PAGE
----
Rising temperatures in the Arctic are on an unsteerable course, even if drastic measures to curb climate change are undertaken, a United Nations report has found.
The new environmental report projects that winter temperatures in the Arctic will increase 3 to 5 degrees Celsius above pre-industrial levels by 2050, and a subsequent 5 to 9 degrees Celsius by 2080, changes that are “locked in,” even if nations collectively meet Paris Agreement goals.
The report was released at the United Nations Environment Assembly in Nairobi on Wednesday, and adds to other recent, dire predictions for the Arctic—one of the places on Earth where global warming will trigger catastrophic outcomes due to the snowballing effects of melting permafrost.
“What happens in the Arctic does not stay in the Arctic,” Joyce Msuya, acting executive director of the United Nations Environment, said in a statement.
“We have the science,” Msuya said, “now more urgent climate action is needed to steer away from tipping points that could be even worse for our planet than we first thought.”
These temperature spikes would see massive permafrost melt—characterized as waking a “sleeping giant” in the report—releasing huge amounts of carbon into the atmosphere which could “derail efforts” to meet goals set by the Paris Agreement. Four million people, especially indigenous communities in the Arctic, and 70 percent of the region’s infrastructure will be threatened by thawing permafrost by 2050.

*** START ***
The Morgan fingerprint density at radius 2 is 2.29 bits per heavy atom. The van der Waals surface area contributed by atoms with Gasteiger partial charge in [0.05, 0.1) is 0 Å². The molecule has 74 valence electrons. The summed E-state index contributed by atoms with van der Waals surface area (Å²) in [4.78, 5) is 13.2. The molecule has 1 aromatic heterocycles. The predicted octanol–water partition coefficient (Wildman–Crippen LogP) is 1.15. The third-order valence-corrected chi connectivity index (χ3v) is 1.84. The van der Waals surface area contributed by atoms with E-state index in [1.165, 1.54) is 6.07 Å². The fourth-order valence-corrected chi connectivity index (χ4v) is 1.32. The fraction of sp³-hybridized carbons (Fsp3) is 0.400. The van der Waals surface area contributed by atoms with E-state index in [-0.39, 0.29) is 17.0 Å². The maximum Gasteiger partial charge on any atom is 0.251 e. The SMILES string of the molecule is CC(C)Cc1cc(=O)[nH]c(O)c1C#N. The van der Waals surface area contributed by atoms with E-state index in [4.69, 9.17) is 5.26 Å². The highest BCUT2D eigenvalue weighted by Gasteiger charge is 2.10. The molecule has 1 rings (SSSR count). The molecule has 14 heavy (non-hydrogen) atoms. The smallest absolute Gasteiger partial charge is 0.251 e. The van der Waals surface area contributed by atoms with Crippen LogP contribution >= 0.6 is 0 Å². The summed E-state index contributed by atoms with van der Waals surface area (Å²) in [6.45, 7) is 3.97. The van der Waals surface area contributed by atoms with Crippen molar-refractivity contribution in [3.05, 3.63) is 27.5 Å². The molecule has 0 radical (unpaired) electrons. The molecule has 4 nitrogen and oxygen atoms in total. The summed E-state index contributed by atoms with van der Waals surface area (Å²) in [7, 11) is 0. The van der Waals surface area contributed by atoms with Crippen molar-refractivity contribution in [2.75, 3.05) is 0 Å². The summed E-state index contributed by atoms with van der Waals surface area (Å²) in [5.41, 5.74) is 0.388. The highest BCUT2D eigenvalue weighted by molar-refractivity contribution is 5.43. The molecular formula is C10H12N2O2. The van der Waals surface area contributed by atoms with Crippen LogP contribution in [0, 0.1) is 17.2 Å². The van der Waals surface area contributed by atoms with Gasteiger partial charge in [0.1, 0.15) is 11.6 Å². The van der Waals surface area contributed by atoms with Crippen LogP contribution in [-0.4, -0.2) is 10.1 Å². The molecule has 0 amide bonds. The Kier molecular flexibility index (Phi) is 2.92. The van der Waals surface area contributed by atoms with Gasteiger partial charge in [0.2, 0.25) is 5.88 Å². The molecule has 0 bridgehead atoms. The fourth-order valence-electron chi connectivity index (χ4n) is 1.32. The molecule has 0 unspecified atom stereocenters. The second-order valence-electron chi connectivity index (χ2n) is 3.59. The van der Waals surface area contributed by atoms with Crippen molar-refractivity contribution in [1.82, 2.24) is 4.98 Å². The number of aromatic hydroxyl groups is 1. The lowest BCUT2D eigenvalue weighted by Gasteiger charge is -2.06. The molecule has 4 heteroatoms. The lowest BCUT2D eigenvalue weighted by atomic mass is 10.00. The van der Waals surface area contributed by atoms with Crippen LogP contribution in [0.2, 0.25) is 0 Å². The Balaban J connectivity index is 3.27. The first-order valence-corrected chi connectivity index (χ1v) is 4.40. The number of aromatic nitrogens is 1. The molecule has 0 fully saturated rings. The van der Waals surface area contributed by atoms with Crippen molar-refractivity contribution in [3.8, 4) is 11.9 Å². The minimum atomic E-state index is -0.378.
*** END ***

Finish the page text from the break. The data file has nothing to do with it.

The research warns that many changes are already set in motion for the Arctic. Even if Paris Agreement goals are achieved (and note that President Trump withdrew the United States from this effort), Arctic permafrost is predicted to shrink by 45 percent below current levels.
The report is yet another startling wakeup call, and it intends to instigate global action to avoid these snowball effects.
Last year, the United Nations Intergovernmental Panel on Climate Change published a landmark study on the devastating effects of 1.5 degrees Celsius warming. Wednesday’s report is different in that it details the consequences of “tipping points” or “positive feedback.”
“The urgency to achieve the goals of the Paris Agreement is clearly manifested in the Arctic,” Kimmo Tiilikainen, the Finnish Minister of the Environment, Energy and Housing, said in a statement. “It is one of the most vulnerable and rapidly changing regions in the world.”